Our Turn | Death in Springfield a reminder of continued need to improve workplace safety


Gregory David Fields reported to work at Springfield’s Capital Airport on Monday, April 10, just like any other day on the job for this longtime HVAC service worker. But it was far from just any day at work.

An explosion caused blunt-force injuries and cost Fields his life at the age of 55. His wife, children and grandchildren were left picking up the pieces: setting up funeral arrangements, writing his obituary, mourning his untimely passing.

The incident is under investigation. But we cannot and will not let Mr. Fields’ legacy be just another workplace tragedy. He is one of us, a member of United Association Local 137.

Fields’ family is graciously joining us Friday at our headquarters in Springfield for Workers Memorial Day, where we annually take time to honor the men and women who have died on the job — and call for stronger workplace safety regulations in Illinois.

Passage of the federal Occupational Safety and Health Act more than 50 years ago made a promise to every worker that they had the right to a safe job. So many people died and were seriously injured needlessly in the workplace before OSHA passed. The labor movement and our allies made it our singular mission to win protections that keep workers safe.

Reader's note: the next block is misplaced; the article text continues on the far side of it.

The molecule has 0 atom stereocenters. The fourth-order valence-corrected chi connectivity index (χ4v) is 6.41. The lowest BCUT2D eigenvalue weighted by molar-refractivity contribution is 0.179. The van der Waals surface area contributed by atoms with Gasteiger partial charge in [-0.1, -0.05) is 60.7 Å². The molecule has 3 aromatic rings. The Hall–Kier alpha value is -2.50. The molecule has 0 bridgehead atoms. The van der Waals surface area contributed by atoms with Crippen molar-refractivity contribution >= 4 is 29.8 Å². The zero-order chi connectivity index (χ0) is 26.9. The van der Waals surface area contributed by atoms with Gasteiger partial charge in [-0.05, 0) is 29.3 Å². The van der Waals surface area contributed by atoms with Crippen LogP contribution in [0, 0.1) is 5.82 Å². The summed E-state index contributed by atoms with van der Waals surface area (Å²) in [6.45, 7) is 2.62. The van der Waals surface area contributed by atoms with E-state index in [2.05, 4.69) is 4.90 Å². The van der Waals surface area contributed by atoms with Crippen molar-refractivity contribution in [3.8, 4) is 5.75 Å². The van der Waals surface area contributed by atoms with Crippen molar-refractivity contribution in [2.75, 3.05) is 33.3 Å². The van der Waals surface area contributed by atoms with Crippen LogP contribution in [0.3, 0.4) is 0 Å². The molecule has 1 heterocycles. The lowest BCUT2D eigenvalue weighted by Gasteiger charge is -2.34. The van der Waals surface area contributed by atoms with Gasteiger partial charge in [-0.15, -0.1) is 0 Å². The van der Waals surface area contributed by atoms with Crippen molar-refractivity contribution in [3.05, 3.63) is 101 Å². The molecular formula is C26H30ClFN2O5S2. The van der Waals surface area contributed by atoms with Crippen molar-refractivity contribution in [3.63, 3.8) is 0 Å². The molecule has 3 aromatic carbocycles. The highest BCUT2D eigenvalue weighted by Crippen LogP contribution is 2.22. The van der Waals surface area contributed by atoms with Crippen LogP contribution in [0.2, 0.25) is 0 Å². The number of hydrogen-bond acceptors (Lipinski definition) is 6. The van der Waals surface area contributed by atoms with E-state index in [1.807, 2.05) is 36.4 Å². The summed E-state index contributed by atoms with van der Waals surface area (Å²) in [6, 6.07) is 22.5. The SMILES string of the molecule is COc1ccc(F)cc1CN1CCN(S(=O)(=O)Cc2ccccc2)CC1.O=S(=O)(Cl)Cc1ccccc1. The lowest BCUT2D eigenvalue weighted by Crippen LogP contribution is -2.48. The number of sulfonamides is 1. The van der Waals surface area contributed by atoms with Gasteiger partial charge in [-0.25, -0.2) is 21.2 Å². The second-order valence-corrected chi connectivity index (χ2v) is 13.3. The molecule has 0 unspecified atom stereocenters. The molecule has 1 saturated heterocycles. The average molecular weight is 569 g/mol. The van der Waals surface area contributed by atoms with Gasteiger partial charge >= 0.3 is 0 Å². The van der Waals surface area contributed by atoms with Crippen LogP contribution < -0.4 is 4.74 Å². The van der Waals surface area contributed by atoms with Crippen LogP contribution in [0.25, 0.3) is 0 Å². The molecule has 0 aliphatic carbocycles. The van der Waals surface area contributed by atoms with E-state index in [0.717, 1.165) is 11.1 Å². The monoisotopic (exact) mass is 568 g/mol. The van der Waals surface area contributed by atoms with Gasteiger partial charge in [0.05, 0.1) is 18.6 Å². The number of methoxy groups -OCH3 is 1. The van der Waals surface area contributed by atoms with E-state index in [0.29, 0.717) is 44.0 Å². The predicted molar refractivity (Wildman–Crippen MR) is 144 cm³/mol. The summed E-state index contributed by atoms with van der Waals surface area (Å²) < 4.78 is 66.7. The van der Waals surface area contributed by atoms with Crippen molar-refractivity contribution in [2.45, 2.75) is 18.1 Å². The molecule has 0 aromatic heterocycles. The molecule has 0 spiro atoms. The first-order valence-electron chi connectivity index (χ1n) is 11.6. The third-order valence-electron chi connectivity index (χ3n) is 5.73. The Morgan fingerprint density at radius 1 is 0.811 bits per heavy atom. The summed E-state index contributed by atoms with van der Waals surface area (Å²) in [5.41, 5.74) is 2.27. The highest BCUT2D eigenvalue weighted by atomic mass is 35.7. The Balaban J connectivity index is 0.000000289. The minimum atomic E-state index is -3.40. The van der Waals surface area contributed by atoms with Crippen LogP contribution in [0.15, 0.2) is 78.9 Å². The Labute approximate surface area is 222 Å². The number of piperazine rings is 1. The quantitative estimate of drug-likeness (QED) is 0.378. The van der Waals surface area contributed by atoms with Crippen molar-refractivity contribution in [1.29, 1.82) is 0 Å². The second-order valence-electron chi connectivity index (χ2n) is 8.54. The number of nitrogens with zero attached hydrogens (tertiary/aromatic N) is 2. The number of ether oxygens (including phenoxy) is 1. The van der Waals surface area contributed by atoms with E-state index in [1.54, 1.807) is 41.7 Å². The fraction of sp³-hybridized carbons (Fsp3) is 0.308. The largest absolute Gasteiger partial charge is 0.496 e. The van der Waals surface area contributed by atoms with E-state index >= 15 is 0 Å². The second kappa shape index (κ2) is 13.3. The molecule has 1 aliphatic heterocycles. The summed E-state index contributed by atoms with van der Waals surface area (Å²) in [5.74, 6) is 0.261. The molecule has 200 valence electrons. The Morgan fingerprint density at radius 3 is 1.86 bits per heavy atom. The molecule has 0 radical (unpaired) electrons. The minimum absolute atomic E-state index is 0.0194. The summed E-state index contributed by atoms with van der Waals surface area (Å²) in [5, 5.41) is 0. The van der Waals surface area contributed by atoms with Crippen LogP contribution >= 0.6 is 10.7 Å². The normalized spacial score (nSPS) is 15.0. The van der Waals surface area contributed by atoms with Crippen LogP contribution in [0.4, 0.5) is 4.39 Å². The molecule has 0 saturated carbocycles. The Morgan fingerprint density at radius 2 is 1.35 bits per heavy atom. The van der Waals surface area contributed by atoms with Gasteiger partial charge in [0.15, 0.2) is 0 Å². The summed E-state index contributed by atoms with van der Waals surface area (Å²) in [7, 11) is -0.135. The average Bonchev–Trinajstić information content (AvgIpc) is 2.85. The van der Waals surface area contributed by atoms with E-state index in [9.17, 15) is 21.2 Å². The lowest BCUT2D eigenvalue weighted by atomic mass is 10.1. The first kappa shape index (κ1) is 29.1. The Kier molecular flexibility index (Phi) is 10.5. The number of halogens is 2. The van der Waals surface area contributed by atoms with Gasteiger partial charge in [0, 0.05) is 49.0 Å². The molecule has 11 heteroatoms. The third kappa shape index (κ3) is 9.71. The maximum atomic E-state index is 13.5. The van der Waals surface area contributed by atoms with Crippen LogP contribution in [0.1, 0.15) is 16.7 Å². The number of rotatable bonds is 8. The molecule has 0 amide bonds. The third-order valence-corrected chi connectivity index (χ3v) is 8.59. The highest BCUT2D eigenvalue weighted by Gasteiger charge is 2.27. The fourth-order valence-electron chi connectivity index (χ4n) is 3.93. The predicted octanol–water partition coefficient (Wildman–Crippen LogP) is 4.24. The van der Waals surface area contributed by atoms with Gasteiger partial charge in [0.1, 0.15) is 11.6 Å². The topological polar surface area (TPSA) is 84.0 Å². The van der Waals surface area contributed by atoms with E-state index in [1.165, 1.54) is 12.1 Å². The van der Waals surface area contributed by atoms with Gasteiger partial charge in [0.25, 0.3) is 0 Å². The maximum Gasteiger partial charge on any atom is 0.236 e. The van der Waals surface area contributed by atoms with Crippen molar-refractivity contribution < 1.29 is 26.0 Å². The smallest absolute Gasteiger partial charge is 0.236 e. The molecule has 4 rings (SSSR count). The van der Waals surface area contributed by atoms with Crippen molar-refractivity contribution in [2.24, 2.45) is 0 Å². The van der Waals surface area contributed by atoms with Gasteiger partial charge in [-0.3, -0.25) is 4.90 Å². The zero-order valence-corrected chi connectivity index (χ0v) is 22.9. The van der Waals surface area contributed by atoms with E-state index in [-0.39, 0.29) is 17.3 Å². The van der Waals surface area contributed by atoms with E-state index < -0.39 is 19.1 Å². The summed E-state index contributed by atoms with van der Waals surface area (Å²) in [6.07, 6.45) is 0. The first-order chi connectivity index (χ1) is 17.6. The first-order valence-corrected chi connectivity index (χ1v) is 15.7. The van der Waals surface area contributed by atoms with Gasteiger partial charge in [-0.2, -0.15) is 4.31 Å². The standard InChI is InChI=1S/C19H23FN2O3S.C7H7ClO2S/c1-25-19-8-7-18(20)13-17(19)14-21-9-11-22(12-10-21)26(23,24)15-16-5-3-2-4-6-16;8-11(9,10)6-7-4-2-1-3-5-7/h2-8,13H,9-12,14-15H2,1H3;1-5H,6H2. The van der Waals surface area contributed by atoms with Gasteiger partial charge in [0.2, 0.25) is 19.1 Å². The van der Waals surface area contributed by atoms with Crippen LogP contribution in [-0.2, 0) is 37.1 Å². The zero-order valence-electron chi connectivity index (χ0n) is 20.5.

But as the sad story of Mr. Fields and too many like him shows, we have much more to do regarding workplace safety.

While good jobs are disappearing, workers’ wages are stagnant and inequalities for minority workers are increasing. Many workplace hazards are unregulated today, and penalties are too low for violations.

Some employers contract out unsafe work to try to avoid any responsibility. Workers who do the right thing and report dangerous conditions or injuries are not rewarded — they are punished, fired or disciplined in some unfair way.

As consumers, we too often do not think of the sacrifices workers make every day to provide the goods and services we take for granted. At statehouses in Illinois and across the country, and in our nation’s capitol, pro-business advocates are constantly looking for ways to roll back the safety protections and rights in place today, and to block new, common-sense safeguards.

Our efforts will not be stalled or ignored. We use Workers Memorial Day to draw new energy for every Mr. Fields and thousands of other workers who need our help.

We unite as one voice in organized labor for safe jobs free from interference by employers looking to cut corners — regardless of workers’ race, gender, workplace role or background. When we improve the way work is done at airports, in restaurants, at shipping centers, we improve our standard of life and our communities.

On this Workers Memorial Day, join us for stronger safety and health protections for the workers in all our lives who deserve better. We urge Congress and our state policymakers to do more to prevent workplace hazards that spread infectious diseases, expose us to toxic chemicals and heat illnesses, and put our lives at risk senselessly.

For Gregory David Fields and all other Illinoisans who have died in Illinois workplaces, we fight for better. Everyone deserves to go home safely at the end of the workday.

Tim Drea is president of the Illinois AFL-CIO. Aaron Gurnsey is business manager of Plumbers, Steamfitters & HVACR Techs Local 137.

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April 25, 2023 at 05:09PM

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